Getting older, not necessarily wiser!
In this installment we are going to discuss your home router, Network Address translation (NAT), and how they interact with devices on your home Local Area Network (LAN) allowing you to access the Internet.
The last free blocks of IPv4 addresses was issued on October 31, 2011. At that point the IPv4 address space was technically exhausted. NAT is one of several stop gap measure against IPv4 address exhaustion.
Technically, you can not have two devices with the same IP address on the same network. NAT basically allows the use of select groups of addresses on your home network behind your router, segregating them from the rest of the Internet. Because of this design, referred to as a network segment, you can use any number local IP addresses with only one public facing address. These addresses will not interfere with the same addresses on other private LANs.
For the record there are there three common private (reserved) IP address ranges; class A from 10.0.0.0 to 10.255.255.255 (16.7 million addresses), class B from 172.16.0.0 to 172.31.255.255 (1 million addresses), and class C from 192.168.0.0 to 192.168.255.255 (65 thousand addresses).
There are a few different versions of NAT. The most common form in the home is many to one. That is you have multiple internal IP addresses within your LAN. Your router will use NAT to translate them to a single public IP address that is exposed to the Internet.
An interesting property of NAT, any traffic coming from the internet that is not in response to an internal query will be automatically dropped. When discussing firewalls, this type of in-bound traffic is known as established or related. Any non related inbound traffic should be automatically discarded.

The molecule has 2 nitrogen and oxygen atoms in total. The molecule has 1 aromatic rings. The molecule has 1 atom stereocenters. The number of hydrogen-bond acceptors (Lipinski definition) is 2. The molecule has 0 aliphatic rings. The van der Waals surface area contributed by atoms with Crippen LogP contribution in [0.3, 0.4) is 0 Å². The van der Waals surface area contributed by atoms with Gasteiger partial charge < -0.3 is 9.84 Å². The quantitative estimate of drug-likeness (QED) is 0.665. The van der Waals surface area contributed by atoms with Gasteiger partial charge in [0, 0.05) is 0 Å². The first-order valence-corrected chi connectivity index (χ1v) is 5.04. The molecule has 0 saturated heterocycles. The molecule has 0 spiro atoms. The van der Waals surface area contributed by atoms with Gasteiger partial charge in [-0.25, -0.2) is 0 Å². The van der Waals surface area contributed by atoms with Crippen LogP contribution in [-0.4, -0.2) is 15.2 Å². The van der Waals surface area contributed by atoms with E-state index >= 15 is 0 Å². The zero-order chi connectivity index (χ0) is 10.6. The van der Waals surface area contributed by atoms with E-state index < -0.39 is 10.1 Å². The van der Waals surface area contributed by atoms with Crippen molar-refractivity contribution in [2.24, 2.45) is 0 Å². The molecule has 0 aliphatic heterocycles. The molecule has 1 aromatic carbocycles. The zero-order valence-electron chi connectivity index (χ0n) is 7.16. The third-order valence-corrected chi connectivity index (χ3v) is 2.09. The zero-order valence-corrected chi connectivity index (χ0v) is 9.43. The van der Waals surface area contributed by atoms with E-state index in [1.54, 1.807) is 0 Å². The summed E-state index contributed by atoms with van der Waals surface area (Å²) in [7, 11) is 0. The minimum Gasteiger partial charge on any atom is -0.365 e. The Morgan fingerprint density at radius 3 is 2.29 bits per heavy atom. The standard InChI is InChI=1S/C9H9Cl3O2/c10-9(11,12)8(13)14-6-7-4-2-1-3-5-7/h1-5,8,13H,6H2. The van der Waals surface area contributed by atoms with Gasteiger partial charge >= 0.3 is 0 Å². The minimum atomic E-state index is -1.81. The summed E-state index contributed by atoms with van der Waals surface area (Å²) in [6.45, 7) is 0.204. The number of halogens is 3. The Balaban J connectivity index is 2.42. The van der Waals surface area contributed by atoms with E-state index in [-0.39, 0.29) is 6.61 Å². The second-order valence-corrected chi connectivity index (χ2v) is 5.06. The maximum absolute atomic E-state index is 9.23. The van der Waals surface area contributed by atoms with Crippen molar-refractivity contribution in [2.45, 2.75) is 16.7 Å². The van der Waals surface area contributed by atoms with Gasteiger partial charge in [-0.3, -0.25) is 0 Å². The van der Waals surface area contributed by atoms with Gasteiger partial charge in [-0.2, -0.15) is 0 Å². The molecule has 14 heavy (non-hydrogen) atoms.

To better understand how NAT works, we will go over an example. In the below illustration we have a local computer with a private IP address 192.168.7.23. The router has a private IP address of 192.168.7.1 (default gateway) and a public IP address of 126.96.36.199 (which was acquired from the ISP when the modem was turned on, using a process like DHCP). The LAN computer wants to talk to a public server with a public IP address of 188.8.131.52.
Because you have physical possession and control of the router, you can modify, to some extent, how NAT functions. One of the common things to do is create a rule for an internal server, so you can reach it from the internet. This is generally referred to as Port Forwarding.
When you forward a port, you are telling your router that when an external packet comes in, and it is requesting a specific port, check the rules instead of the NAT Translation table. The rule tells the router to forward the packet to a specific IP address on the LAN (your server). Address translation is still done. But there is no check for an originating request.
We have covered a very brief example of NAT, and discussed port forwarding. The major reason to do this is because you are running some sort of server that you need to access form the Internet.
In the next post we will take a look at CGNAT and why it prevents you from connecting with your server from the internet.
Cloudflared vs CGNAT Part 2 NAT Router